LUBBOCK, TX (KCBD) - Human trafficking is a $32 billion industry and one of the fastest growing crimes in the world. But what exactly is human trafficking? It's a modern day form of slavery where victims are forced into sex.
There is a misconception that human trafficking is moving from one place to another and that it only occurs near the border. The reality is that it happens all over and the crime is growing here in Lubbock.
NewsChannel 11 investigated the issue further and learned that there is a local task force in the works. They have implemented a community needs assessment, to see what kind of assistance is needed in Lubbock. It's comprised of numerous local and federal agencies, dedicated to helping victims of sex trafficking.
The task force is made up of the Lubbock Rape Crisis Center, Forensic Nurse Staffing of West Texas, Children's Advocacy Center, the Criminal District Attorney's office, the City Attorney's office, Lubbock Police Department, Lubbock, Hockley and Terry County Sheriff's Departments, Lubbock County Juvenile Justice Center, Rep. Frullo's office, Susie Hance (TTU & Texas NCMEC), FBI, U.S. Probations office, U.S. Assistant Attorney's office, Cochran County Probation, ICE, Junior League of Lubbock Lubbock & Crosby County Adult supervision; Sex Offender Probation Officer and of course, concerned citizens. These agencies started to take notice after Rep. John Frullo and other lawmakers shed light on the issue at the legislative level.
"One of every five people in human trafficking are in Texas at some point," Rep.Frullo said. "The perpetrator is the same person as the victim in these crimes," Frullo explained, "so we really don't have a good system of identifying what is happening."
NewsChannel 11 learned that children are being sold for sex here in the South Plains.
Peggy Galanos leads a prayer group where people focus their prayers to help victims of sex trafficking. Galanos is also a member of the task force and said some local parents have sold their children for "survival sex."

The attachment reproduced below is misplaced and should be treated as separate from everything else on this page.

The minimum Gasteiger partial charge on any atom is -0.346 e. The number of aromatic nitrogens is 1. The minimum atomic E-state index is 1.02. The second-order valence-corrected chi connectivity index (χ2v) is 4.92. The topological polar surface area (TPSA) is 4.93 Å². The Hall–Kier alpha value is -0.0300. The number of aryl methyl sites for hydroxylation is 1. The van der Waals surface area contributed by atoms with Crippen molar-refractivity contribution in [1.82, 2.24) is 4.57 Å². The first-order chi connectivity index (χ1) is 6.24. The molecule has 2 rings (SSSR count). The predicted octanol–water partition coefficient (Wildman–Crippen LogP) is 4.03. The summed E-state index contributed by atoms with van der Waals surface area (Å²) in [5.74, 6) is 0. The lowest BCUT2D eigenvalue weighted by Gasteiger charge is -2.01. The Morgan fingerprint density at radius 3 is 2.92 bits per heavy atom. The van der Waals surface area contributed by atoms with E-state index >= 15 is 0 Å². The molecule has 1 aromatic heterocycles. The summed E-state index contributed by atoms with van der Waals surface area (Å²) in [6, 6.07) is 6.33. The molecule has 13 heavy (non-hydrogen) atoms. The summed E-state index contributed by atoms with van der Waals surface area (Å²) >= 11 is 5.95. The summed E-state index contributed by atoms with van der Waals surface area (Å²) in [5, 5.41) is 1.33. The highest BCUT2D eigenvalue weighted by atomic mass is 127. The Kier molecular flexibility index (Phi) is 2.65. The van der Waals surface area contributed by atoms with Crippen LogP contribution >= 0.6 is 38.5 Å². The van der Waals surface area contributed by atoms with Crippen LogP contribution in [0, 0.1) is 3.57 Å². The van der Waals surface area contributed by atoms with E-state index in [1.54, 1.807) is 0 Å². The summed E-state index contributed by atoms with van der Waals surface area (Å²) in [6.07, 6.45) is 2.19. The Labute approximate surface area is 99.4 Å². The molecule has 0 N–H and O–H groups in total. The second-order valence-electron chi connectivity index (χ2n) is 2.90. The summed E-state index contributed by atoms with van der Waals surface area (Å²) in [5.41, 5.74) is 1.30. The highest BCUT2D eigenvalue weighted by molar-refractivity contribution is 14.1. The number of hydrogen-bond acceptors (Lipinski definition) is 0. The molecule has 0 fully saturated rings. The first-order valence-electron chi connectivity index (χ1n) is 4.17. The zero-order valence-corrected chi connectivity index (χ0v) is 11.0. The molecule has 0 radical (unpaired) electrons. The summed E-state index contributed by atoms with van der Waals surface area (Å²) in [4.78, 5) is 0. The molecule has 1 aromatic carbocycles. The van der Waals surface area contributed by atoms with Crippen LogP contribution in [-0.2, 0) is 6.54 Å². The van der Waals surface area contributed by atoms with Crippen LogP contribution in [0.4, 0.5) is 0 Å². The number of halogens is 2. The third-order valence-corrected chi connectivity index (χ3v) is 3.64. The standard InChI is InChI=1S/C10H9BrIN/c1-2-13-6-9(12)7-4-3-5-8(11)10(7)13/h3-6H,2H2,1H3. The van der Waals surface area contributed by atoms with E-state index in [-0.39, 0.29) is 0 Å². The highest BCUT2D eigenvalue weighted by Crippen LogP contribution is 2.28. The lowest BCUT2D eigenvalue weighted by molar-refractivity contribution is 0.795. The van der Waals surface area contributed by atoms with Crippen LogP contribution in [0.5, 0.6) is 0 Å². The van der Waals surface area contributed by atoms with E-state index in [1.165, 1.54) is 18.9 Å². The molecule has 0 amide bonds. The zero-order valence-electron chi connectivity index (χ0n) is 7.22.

"There are girls in Lubbock who have been sold," Galanos said. "I know of a situation of where a mom sold her daughter for dates to put food on the table. That is a form of trafficking."
In 2010, Megan Lee Norman and Chanze Pringler were arrested at the Overton hotel. Norman was charged with child pornography and prostitution. KCBD NewsChannel 11 reached out to Norman in prison. We told her about our investigation and how we wanted to share her story.
Norman said she got into the trade while underage. "Most are subjected into sex slavery before they are of age," said Norman. "I was 15."
The task force is working to tackle the issue from all angles. Former Hockley County Detective, Cassondra Smith, now works as a Case Manager with the Rural Intervention and Outreach Project.
Smith said, "The very nature of minor domestic sex trafficking is so complex, from identification to prosecution, that there has to be a huge support system in place for the victims for them to follow through with the process and put an end to their victimization."
That's one of the many issues that the task force is looking to fix. Right now, there are an estimated 300,000 victims in the United States, yet only 1,000 beds for victims. If the needs assessment determines that a safe house would be beneficial, task force members are looking to build something similar to the Freedom Place in Houston.
Rep. Frullo agrees. "Of course we need a place where they can go, a safe house that they can be safe and taken out of the environment," Frullo said. "A lot of the people end up in these situations because that is all they have to go to; they may be runaways."
Norman was one of those runaways. She says she was in an abusive relationship and when she tried to get out of the situation, her life was threatened. "He would always tell me that if I left him, that he would kill me," Norman said.
Sexual assault nurse examiner Donna Neel, R.N. is also a member of the task force. She said "quite often they identify with their pimp as a boyfriend, so they tend to not disclose that they are a victim of human trafficking."
Sometimes teens can become victims of human trafficking just by surfing the internet. Officials advise parents to monitor their children's social media interaction.
"They're befriended by a trafficker and of course, that trafficker encourages them," said Neel. "Home is not good, they often run away and within 48 hours they're preyed upon by these traffickers."
The task force is still working to figure out what the local needs are here in the South Plains.
Be sure to tune in at 10 p.m. Thursday for part 2.